NCTO’s 18th annual meeting was held 10-11 May at the Fairmont Hotel in Washington, DC., and featured three top Biden administration officials as guest speakers on the final day. Hot topics included the Uyghur Forced Labor Prevention Act (UFLPA), and the Miscellaneous Tariff Bill (MTB), both of major concern to NCTO members.
Chairman David Poston delivered the trade association’s state of the US textile industry overview and outlined the industry’s resilience and significant rebound in 2021, as well as the US textile supply chain and NCTO’s policy achievements and priorities for domestic textile manufacturers.
“NCTO can point to a long list of accomplishments,” Poston said in his address, “from strengthening the Berry Amendment for military contracts to co-ordinating with agencies on nearshoring and onshoring opportunities and amplifying investment in the hemisphere, fending off proposals to weaken the yarn forward rules of origin in CAFTA-DR and helping secure government contracts to continue producing lifesaving PPE during this ongoing healthcare crisis.”
NCTO’s annual meeting brought together some of the most influential policymakers in Washington to meet with more than 140 textile executives, to discuss the most important issues affecting the US textile industry.
“We had an open dialogue with key Biden administration officials on critical issues, including Section 301 tariffs, the de minimis loophole, Berry Amendment military contracts, the onshoring and nearshoring of domestic personal protective equipment production and US enforcement of the Uyghur Forced Labor Prevention Act,” NCTO President and CEO Kim Glas told Just Style exclusively.
Glas said the meeting also provided an incredible networking opportunity for NCTO members and reinforced the importance of NCTO’s seat at the table in critical policy discussions in Washington.
“It’s a showcase of the important resilience of the US textile industry, the critical need to onshore and nearshore the supply chain and the industry’s vital contribution to the US economy, with a textile supply chain employing more than 534,000 workers and total textile and apparel shipments valued at US$65.2bn in shipments 2021,” Glas noted.
The theme of this year’s event, “Powerful Partnerships” loomed large as the debate in Washington heats up around trade issues and tariffs. The meeting highlighted a wide range of issues, covering the global supply chain crisis, onshoring, nearshoring, and tariffs, and with three top Biden administration trade officials taking to the stage to speak.
First up was John Leonard, deputy executive assistant commissioner for the Office of Trade, US Customs and Border Protection (CBP) who spoke about how the CBP has worked alongside the NCTO for a long time and is considered a very important partner by the CBP.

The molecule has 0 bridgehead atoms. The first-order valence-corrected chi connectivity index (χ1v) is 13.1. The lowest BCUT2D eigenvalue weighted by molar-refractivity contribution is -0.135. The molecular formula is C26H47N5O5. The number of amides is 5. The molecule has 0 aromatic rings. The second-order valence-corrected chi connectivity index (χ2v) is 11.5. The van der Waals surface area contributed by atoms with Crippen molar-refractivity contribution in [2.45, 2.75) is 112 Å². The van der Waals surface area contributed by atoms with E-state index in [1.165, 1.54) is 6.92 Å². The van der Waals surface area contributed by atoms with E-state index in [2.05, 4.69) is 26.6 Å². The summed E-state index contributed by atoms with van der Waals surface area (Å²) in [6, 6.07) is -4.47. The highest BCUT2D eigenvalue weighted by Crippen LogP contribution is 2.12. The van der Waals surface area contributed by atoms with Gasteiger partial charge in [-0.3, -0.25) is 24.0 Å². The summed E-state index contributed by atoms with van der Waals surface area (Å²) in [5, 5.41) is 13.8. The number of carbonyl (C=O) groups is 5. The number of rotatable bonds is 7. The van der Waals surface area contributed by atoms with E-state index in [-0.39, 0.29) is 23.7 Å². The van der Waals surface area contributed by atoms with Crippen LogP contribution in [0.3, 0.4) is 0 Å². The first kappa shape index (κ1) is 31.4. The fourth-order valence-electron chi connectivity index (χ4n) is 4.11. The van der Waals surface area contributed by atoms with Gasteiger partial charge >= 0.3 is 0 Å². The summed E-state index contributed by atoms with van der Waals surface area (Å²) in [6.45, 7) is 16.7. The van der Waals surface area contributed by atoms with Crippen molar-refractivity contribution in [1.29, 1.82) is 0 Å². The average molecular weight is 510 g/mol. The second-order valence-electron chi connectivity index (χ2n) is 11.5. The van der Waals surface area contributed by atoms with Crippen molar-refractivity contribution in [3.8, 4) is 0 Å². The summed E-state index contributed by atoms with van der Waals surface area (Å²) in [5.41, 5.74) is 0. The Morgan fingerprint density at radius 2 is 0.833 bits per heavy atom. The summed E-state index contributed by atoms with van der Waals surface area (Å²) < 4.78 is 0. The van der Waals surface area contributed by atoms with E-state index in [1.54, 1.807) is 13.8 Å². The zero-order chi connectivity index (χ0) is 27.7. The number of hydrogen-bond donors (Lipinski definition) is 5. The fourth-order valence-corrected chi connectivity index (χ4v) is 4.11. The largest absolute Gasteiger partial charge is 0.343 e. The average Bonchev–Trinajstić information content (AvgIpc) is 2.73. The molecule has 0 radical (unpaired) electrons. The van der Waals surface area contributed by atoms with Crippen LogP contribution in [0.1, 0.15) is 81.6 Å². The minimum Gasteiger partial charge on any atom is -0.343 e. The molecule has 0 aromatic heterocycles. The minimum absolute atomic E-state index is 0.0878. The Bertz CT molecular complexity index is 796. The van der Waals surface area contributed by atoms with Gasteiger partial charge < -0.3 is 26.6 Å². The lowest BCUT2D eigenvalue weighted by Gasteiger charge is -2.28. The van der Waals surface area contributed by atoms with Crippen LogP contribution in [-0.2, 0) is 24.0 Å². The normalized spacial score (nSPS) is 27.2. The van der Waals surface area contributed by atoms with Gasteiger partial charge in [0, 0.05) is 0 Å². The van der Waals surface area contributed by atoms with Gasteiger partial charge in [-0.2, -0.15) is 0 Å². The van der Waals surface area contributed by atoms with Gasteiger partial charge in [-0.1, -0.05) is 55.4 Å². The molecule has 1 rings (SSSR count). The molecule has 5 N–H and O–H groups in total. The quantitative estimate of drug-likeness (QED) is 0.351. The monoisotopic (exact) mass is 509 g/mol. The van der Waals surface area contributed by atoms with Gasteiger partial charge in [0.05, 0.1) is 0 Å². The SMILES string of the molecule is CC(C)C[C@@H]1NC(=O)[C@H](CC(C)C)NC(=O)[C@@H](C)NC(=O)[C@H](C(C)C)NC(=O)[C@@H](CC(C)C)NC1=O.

Leonard started his talk by discussing the cotton ban from China, under the forced labour act, which from 21 June 2022, will be expanded to cover all imports from the Uyghur region, not just cotton.
The Uyghur Forced Labor Prevention Act (H.R. 6210) establishes the legal presumption that any products arriving at US ports that were manufactured in the Uyghur Region, or containing inputs from the region, were made using forced labour. Unless the importer can prove there was no forced labour used in its production, the product is considered illegal and is barred from entering the US.
The most recent annual report from The Congressional-Executive Commission on China which had been drafted ahead of the signing of the Uyghur Forced Labor Prevention Act (UFLPA) suggests international businesses continue to be at risk of complicity in the Chinese government’s increased use of forced labour in the Xinjiang Uyghur Autonomous Region (UAR).
Leonard noted concerns over third-party countries taking UAR cotton (and other goods) and the use of these materials by intermediary manufacturers.
Leonard then moved on to speak about the ‘small package’ or ‘de minimis’ issue. This is when large shipments of goods – often apparel – are packaged into multiple small packages. (These packages are tax-free if worth less than $800, and have been utilised by companies such as fast-fashion giant Shein, as part of its business model.)
The NCTO has long argued de minimis is a loophole that allows imports from China and other countries to enter the US duty-free largely without inspection, putting US companies and workers at a competitive disadvantage.
Ambassador Sarah Bianchi, deputy US Trade representative, and Jennifer Knight, deputy assistant Secretary for Textiles, consumer goods and materials, International Trade Administration, US Department of Commerce, then took part in ‘fireside chats’ with the NCTO.
As part of her chat, Bianchi discussed the current Biden-Harris administration’s attitudes to tariffs with China, particularly regarding allowing textile machinery from China into the US, for the use of US manufacturers. NCTO offered its help as a resource to the Ambassador in regard to recent inflationary issues, and increasing investment in near sourcing, in terms of country of origin.
The NCTO also asked Ambassador Bianchi to help the industry in trying to move forward with legislation on the Miscellaneous Tariff Bill (MTB) whose expiration over a year ago, it said, has imposed additional unnecessary costs on the industry. Bianchi voiced her support for the NCTO and said she shared its concerns regarding the delays on the legislation.